Small Data with Impact

5 octubre, 2016

Small Data is a series which records the accompaniment processes with diverse organizations who use data to transform the life of their target objective population, regardless of the size of their database, with the focus centered in the analysis potential of the data, towards the transformation in the life of said population in concrete and strategic aspects, eg., the impact in the use of data.

First delivery:  

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Video link: https://www.youtube.com/watch?v=_fZPXsgVY2Y

Text: Sergio Araiza

Image & video: Gibrán Mena

Translation: Blanca Vargas

Small Data came to life with an idea born nearly two years ago, when our team at SocialTIC questioned: how can an organization with no solid digital resources create and use data to improve their actions? In order to tell this story, one must know about El Caracol, an organization in Mexico City who has been working for over ten years with homeless population. Their goal is to guarantee rights and conditions for these people and insure access to public services provided by the State is not denied. The job and work they perform had all the potential for growth and to generate more impact with the use of data.  

In October of 2014 we began an accompaniment with El Caracol. The main objective was to transform an organization through the use of data to improve their actions and incidence on behalf of the homeless population they work for. Some of the secondary objectives were:

  • Systematize and y digitize existing information, storing them in different formats
  • Establish a process to consolidate information according with the organization’s work areas
  • Refine the process to improve the information flow and its analysis for decision making

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The Team

Among promoters of data use, it has become very common to talk about the data scientists, people capable of analyzing all types of data regardless of the magnitude. But in our accompaniment project we always ask ourselves, what happens with those who have neither resources nor experience to use big data that is so much talked about?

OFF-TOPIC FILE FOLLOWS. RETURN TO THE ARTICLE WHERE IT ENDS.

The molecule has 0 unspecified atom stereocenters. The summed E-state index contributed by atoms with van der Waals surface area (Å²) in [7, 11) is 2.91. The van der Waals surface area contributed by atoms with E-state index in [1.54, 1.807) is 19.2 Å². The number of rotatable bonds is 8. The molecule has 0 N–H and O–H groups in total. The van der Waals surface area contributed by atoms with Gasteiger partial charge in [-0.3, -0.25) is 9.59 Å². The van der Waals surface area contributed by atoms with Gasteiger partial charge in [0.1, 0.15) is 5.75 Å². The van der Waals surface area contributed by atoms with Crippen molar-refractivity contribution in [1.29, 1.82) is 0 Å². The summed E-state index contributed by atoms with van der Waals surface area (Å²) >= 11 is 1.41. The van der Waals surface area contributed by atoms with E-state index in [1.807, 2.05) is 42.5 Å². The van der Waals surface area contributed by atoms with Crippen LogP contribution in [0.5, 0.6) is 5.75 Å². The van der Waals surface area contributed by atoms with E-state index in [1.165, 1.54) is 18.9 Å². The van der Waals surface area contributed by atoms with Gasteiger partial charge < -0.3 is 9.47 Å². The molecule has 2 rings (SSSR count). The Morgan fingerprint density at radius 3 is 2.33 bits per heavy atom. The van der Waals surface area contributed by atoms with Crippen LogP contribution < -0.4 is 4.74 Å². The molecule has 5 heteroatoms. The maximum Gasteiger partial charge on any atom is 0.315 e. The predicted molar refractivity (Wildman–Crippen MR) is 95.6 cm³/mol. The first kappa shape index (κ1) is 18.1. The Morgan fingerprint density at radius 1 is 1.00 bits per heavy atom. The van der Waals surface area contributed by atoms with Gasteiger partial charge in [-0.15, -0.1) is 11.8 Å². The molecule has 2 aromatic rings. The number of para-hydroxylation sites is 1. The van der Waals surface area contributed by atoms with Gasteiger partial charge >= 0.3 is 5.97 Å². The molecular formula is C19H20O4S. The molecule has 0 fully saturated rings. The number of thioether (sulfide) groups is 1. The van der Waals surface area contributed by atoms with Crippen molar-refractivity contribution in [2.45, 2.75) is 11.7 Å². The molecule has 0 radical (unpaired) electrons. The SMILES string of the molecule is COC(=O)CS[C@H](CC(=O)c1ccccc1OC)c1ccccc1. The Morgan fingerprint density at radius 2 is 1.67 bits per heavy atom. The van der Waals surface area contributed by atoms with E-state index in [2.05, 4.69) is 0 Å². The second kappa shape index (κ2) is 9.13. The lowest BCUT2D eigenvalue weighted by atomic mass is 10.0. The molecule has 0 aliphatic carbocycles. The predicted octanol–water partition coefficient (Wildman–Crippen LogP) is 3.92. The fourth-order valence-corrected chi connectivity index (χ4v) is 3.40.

Here is where the value of a fierce and motivated team enters the game for those small organizations stepping into the world of data. The team in El Caracol does not have data scientists or engineers, the profiles are of educators, designers and social workers. These people cover the dynamics of the organization on a daily basis.

Luis Enrique Hernández director of the organization, besides directing and facilitating all the resources for its activities, also had an active participation in the sessions with comments and at times, questionings and critics regarding existing processes in search of their improvement for the benefit of creating a better organization.

Guided by Enrique, we also met Gerardo Rodríguez and Ángel Ramírez.  Their contribution with information from their areas and sensibility regarding homeless people, helped to better understand the day to day proceedings, characteristics and needs of the organization.

The First contact

We rapidly understood that they would be the ones setting the time and range for each phase.  In the end this would prove to be one of the most important lessons throughout the process; to listen before acting.

It is not a surprise to know that in the technical world, times and phases are more important than causes and people. We forget that data is just data, but underneath, it tells us about people and the conditions they live in. Based on this premise, in this accompaniment the data never represented just numbers, the data became people we could help if the job was well done.